Thursday, January 10, 2013

Social Security & Carbon

I have so far avoided explicitly political questions on this blog, but I have always planned to post on issues involving technology and the environment.  Here is a sample. 
It has occurred to me that the Democratic Party is dramatically at odds with itself concerning energy and the environment.  On the one hand, Democrats are almost exclusively concerned about climate change.  The failed cap and trade legislation pursued by the President in his first term is one example.  The federal mandate on light bulbs is another.  All policies proposed to curb carbon emissions work (if they did or could work) to curb energy consumption. 
On the other hand, the Democratic Party is much more firmly committed to maintaining and increasing federal spending.  This is especially true when it comes to the major entitlement programs.  It seems obvious that the Democrats will do whatever is necessary to prevent any significant reductions in entitlement spending.  I could point out the problems in fiscal logic involved here, but I will focus on something else. 
More and more over time, federal spending has become and will increasingly become devoted to maintaining consumption.  The whole point of most social policy and particularly of entitlements is to make sure that as many people as possible have as much to spend as possible.  Social Security directly funds consumption.  Medicare and Medicaid make it possible for people to get medical care without diverting their resources away from consumption. 
The result is that more people have more floor space, comfortably heated and well lit.  They have more cars and fuel to put in the tank.  They have more wealth to spend on trips about the country, in RVs or airliners, to see the grand kids or visit the Grand Canyon.  This is pretty obviously a good thing as far as it goes. 
However, consumption requires production and production requires the extraction and burning of energy.  Not all the energy efficient light bulbs or all the hybrid vehicles encouraged or mandated by federal law will count as anything next to the consumption levels that our social policies are designed to maintain.  If we know anything about energy use, it is that every increase in energy efficiency is more than matched by an increase in energy use in bigger houses and kitchens, larger TVs and more devices.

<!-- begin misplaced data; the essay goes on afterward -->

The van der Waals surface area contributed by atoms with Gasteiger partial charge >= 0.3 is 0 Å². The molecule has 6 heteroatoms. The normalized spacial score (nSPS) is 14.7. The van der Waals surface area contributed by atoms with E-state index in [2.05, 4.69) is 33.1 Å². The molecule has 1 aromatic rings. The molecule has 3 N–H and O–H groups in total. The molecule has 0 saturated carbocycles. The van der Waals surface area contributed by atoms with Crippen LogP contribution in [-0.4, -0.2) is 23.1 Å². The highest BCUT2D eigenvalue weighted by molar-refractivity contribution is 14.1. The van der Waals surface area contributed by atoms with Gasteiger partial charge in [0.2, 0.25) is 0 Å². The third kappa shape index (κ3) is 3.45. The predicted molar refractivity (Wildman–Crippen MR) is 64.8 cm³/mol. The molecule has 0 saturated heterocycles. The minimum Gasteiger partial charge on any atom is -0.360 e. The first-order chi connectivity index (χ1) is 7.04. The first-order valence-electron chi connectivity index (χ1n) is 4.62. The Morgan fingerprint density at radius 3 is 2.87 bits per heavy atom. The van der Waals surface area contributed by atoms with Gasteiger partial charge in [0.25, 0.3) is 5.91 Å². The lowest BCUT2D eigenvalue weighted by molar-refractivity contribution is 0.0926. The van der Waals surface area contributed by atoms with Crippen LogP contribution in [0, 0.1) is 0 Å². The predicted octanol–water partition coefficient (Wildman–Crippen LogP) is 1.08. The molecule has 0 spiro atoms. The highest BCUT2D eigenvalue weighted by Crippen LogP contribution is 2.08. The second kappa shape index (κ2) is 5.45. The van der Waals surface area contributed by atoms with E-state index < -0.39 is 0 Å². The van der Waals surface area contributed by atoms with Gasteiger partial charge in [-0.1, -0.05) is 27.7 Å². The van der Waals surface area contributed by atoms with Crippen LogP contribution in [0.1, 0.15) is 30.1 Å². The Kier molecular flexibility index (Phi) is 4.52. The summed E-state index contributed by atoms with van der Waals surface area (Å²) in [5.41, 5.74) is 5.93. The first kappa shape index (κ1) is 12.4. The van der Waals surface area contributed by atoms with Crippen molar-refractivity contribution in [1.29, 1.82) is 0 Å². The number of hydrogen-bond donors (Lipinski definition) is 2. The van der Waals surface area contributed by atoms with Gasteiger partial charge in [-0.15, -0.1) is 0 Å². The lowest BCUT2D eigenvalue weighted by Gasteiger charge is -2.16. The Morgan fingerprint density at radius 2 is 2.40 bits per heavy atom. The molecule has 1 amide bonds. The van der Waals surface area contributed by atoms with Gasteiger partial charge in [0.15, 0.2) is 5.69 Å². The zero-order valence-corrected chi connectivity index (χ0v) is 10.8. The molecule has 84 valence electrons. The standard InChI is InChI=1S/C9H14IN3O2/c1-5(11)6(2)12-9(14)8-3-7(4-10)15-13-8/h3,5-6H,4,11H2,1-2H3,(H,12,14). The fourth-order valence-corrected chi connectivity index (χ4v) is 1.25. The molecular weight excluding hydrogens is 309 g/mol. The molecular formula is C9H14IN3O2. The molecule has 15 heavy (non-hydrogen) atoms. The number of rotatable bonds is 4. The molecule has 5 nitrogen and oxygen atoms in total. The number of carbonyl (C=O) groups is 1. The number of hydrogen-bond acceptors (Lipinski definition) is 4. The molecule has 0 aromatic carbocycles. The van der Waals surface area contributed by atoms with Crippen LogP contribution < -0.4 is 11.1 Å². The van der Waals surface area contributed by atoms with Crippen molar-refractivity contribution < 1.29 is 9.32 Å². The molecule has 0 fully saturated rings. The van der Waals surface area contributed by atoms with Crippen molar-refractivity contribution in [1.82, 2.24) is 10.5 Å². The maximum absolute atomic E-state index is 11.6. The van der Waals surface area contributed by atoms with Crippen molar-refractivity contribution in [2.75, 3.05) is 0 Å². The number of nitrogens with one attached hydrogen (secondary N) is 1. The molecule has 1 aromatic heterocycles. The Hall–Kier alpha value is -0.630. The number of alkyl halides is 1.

The social policies that the Democrats religiously protect fund ever higher levels of energy consumption, thus wiping away whatever good may come from their environmental policies.  If environmentalists were really serious about curbing energy consumption, they would switch to the Republican Party and push hard for entitlement reform. 
Of course, they won’t ever do that.  Environmental politics is, like all politics, polemical.  Polemical thinking makes it hard to reconsider who your friends and enemies are.  That Democrats are the party that cares more about the environment weighs more heavily than the fact that Democrats may not be the party that is actually good for the environment. 
Another reason that the environmental left will not abandon the Democrats is that the Democrats bring clout to the table.  Democrats can actually block the Keystone pipeline.  They can do this in part because they have the unions and the AARP behind them.  It would require amazing courage and imagination to give up that support in order to move toward really effective environmental policy.  Don’t hold your breath. 
I am not saying that we should impose draconian limits on consumption to save the planet.  While it is true that technological innovations favoring energy consumption have so far been outmatched by energy consumption for new and more expensive living conditions, the ratio will eventually shift if technological advance continues at the present rate.  Sooner or later we will be able to live in very comfortable housing at a negligible cost to the environment, if we continue to innovate. 
I just point out a major contradiction in environmentalist support for the Democratic Party at the present time.  Right now, rising consumption in the developing world is the major driver of carbon emissions.  In the US, emissions are rather stable.  This is due to new technologies like fracking.  Still, personal consumption is the major driver of energy use here as well.  Social Security may be good for the elderly, but it is not good for reducing carbon emissions.  Just sayin’. 

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